Ready-made images considerably shorten container build times as the container runtime calculates the differences in the source code. Likewise, container orchestration tools, such as Kubernetes, benefit significantly from these small and efficient images.

In this simple example, the basis of the image is an empty image layer called Scratch. Scratch allows us to add an operating system on top.

To facilitate a smooth and secure connection between servers, we add Apache. Finally, we add our application to the structure. Once created, this specific container image file is immutable, but it is possible to use each instance to build on top of it.

Example of basic container image

Many Linux distributions now offer a base image that includes the minimal components you need to create a container based on their distribution. These base images are configured to help you quickly install additional software within that container.

4. Help Kubernetes Monitor and Manage Containers

Avoid including software packages used to investigate or troubleshoot the container within the container itself. Configure your infrastructure to take advantage of Kubernetes and allow it to manage the availability and health of your applications.

If you instructed Kubernetes to keep five container instances running and one fails, Kubernetes creates another container to replace the failed process. For Kubernetes to understand how to monitor and interpret the health of your applications, consider defining liveness and readiness probes.

  • A liveness check is a tool that monitors the health of containers. If a process fails the check, the container ends, and Kubernetes creates a new instance to take its place.
  • Use readiness probes to determine whether a pod is ready to accept traffic. If it determines that a pod is unresponsive, it triggers a process to restart it.

When working with a large configuration file that takes a lot of time to load, set up a time delay before sending the readiness probe. That gives the pod the necessary time to load the configuration file, thus stopping it from entering a restart loop. The time delay ultimately impacts the cluster much less.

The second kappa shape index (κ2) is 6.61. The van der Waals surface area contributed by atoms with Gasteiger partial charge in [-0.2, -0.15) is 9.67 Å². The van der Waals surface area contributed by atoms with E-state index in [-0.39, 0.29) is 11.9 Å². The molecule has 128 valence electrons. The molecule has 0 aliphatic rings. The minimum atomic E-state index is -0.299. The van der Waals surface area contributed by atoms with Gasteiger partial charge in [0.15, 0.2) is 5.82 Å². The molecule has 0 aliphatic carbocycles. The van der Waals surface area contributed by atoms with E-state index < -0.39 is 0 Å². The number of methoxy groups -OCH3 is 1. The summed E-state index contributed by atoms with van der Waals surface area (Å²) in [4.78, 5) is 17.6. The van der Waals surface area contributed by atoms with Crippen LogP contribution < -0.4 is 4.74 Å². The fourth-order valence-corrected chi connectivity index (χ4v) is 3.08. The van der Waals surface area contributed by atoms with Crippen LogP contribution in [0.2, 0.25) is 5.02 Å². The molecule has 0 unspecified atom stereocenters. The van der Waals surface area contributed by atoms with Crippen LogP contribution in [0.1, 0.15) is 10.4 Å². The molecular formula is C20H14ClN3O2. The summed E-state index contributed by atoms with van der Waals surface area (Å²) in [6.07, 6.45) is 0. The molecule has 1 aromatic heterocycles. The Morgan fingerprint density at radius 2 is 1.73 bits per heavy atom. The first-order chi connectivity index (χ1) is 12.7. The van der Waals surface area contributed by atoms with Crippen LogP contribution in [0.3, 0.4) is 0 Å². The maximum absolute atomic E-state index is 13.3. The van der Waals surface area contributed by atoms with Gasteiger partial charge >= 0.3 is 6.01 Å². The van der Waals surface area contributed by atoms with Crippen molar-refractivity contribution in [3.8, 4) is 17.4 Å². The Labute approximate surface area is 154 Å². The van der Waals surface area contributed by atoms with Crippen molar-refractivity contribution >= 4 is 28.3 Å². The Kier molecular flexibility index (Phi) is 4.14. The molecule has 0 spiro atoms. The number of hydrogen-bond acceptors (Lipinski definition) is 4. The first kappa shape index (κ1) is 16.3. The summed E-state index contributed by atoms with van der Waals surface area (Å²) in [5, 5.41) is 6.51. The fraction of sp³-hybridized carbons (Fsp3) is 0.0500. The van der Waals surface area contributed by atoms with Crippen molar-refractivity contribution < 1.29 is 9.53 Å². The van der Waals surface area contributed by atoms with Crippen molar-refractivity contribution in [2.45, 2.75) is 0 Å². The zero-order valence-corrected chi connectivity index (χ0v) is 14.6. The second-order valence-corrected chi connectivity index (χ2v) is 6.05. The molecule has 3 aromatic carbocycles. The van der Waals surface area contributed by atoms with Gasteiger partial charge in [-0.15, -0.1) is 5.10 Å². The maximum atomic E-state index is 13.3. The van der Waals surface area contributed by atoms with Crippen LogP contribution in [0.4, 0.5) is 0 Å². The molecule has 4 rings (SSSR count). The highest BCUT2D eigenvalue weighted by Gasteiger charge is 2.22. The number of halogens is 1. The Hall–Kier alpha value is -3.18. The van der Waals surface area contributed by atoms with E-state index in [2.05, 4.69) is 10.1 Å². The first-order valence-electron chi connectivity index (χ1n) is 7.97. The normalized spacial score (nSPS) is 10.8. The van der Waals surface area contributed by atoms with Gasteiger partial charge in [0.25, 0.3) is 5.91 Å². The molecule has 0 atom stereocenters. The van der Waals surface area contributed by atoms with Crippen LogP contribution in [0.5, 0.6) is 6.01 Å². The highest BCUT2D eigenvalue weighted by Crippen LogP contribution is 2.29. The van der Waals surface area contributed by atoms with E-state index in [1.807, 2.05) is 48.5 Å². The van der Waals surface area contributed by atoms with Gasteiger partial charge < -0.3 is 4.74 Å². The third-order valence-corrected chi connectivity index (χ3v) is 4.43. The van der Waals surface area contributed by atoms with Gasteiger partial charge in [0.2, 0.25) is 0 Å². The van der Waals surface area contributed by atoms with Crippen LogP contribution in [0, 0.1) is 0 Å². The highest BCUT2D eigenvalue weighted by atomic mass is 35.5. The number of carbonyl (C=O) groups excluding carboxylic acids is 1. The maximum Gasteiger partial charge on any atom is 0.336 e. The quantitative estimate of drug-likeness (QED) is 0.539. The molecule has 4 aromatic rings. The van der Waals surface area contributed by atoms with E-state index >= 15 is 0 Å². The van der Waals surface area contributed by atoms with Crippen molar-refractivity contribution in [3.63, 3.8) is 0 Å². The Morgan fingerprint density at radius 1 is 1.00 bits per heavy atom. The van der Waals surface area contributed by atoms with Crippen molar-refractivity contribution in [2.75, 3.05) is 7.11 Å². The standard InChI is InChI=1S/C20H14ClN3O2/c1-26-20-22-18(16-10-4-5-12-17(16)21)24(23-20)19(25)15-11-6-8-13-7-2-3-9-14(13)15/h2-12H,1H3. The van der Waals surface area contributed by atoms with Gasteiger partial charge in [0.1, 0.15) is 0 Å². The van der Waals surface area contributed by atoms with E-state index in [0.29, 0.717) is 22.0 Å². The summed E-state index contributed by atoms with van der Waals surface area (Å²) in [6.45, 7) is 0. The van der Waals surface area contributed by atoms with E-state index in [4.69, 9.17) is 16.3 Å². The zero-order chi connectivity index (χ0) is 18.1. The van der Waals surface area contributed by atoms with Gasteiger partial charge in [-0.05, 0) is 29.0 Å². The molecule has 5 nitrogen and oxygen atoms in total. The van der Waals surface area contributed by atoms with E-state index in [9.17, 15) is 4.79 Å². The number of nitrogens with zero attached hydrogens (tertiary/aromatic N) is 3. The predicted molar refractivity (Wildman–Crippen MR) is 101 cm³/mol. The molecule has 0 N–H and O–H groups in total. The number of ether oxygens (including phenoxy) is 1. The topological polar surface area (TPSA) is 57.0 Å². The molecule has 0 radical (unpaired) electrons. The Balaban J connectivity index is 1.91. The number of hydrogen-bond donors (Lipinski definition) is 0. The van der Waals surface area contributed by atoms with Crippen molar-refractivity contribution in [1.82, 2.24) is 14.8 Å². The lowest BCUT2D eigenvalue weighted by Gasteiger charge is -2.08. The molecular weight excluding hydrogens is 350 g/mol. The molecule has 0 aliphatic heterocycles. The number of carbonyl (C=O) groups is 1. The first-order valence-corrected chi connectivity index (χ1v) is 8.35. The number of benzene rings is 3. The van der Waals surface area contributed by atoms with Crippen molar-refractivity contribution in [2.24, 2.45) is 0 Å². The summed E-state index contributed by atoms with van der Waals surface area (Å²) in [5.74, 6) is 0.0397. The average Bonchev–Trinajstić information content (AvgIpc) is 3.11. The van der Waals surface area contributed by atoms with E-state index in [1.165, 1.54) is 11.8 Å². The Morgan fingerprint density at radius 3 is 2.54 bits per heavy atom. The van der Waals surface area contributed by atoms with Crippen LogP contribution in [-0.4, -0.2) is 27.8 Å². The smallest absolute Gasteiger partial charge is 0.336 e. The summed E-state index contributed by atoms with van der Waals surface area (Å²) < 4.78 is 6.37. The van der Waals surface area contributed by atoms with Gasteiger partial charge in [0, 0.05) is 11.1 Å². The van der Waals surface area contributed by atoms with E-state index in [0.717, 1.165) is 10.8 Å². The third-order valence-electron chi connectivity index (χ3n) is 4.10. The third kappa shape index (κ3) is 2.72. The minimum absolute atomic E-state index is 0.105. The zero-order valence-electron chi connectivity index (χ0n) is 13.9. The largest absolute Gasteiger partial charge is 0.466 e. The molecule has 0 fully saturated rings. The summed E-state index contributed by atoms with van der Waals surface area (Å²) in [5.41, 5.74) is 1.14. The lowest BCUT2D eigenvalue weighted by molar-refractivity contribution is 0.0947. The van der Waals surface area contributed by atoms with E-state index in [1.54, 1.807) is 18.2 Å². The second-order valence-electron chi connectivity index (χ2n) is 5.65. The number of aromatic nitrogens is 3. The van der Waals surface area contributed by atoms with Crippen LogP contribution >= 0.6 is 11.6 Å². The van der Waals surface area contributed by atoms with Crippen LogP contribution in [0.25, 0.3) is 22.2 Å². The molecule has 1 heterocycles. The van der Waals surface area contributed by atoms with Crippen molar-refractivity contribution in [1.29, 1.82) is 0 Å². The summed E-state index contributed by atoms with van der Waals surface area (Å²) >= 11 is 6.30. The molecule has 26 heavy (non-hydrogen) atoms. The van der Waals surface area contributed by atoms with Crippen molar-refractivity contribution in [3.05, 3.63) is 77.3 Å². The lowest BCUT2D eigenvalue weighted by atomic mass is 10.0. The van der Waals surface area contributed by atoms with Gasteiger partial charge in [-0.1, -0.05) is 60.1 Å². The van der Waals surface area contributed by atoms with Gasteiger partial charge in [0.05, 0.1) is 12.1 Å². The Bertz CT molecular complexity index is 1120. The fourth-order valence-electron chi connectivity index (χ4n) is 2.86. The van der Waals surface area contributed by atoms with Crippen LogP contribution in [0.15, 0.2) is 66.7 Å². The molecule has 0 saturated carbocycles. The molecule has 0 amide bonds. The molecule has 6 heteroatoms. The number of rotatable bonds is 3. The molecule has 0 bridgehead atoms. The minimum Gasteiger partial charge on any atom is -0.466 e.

The documentation for configuring these probes is readily available on the official Kubernetes website.

To learn more about maintaining Kubernetes applications health and availability, check out our article on Kubernetes monitoring best practices.

5. Use Multi-Stage Builds

By adding too many layers, you quickly overlap with existing tools and other layers. Multi-stage builds are a significant improvement that allows you to create much slimmer container images. This feature is available in Docker, starting with version 17.05.

Multiple FROM statements can now be used in a single Dockerfile to create different sections; each section is referencing a different base image. This feature reduces the size of the final Docker container significantly. The previous layers are no longer stored in the final file/image. Each layer is being ‘pulled’ based on the FROM command located in the deployed container.

With multi-stage builds, you can separate build, test, and runtime environments that need separate Docker files. You can now run these stages in parallel.

Multi-stage builds can create container images that are half the size of previous instances. The reduction in size solves one of the primary concerns when optimizing containers for Kubernetes.

6. Run Container Images from Trusted Parties

Untrusted container images downloaded from the public domain, may result in malevolent action. Combining untrusted images with automation tools like Kubernetes makes it difficult to limit the extent of the damage.

Don’t run random and untested container images on your system, instead use trusted repositories of images and containers. Regularly analyze your already existing container images for security flaws and do not disable the security features of the host operating system.


Note: An image registry is a place that stores images for public or private access. Software developers use them to efficiently create new and composite applications. All stored images go through multiple validations, verification, and refinement. The quality and security of these images is high.


Conclusion

The advice outlined in this article helped you create fully optimized containers. Use the advanced features Kubernetes offers, and automate the management and deployment of these containers.

You are guaranteed to see a significant improvement to your development and production operations.